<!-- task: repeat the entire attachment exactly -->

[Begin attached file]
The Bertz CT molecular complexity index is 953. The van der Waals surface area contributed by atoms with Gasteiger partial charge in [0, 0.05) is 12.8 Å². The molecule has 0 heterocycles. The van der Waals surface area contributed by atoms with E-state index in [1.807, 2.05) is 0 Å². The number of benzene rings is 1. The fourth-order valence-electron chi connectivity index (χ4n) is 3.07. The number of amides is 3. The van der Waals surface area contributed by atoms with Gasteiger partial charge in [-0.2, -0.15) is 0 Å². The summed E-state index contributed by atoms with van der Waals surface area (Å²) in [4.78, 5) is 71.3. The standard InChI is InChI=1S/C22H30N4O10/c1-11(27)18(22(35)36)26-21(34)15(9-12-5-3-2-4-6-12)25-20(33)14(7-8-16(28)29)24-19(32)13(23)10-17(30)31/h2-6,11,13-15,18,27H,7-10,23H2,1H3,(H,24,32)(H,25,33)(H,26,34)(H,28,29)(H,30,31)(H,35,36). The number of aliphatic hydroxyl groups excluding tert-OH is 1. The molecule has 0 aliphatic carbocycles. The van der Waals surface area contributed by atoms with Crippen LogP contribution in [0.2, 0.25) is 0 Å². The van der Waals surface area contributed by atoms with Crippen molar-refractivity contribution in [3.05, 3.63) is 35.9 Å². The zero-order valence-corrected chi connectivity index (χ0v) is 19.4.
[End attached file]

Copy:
The Bertz CT molecular complexity index is 953. The van der Waals surface area contributed by atoms with Gasteiger partial charge in [0, 0.05) is 12.8 Å². The molecule has 0 heterocycles. The van der Waals surface area contributed by atoms with E-state index in [1.807, 2.05) is 0 Å². The number of benzene rings is 1. The fourth-order valence-electron chi connectivity index (χ4n) is 3.07. The number of amides is 3. The van der Waals surface area contributed by atoms with Gasteiger partial charge in [-0.2, -0.15) is 0 Å². The summed E-state index contributed by atoms with van der Waals surface area (Å²) in [4.78, 5) is 71.3. The standard InChI is InChI=1S/C22H30N4O10/c1-11(27)18(22(35)36)26-21(34)15(9-12-5-3-2-4-6-12)25-20(33)14(7-8-16(28)29)24-19(32)13(23)10-17(30)31/h2-6,11,13-15,18,27H,7-10,23H2,1H3,(H,24,32)(H,25,33)(H,26,34)(H,28,29)(H,30,31)(H,35,36). The number of aliphatic hydroxyl groups excluding tert-OH is 1. The molecule has 0 aliphatic carbocycles. The van der Waals surface area contributed by atoms with Crippen LogP contribution in [0.2, 0.25) is 0 Å². The van der Waals surface area contributed by atoms with Crippen molar-refractivity contribution in [3.05, 3.63) is 35.9 Å². The zero-order valence-corrected chi connectivity index (χ0v) is 19.4.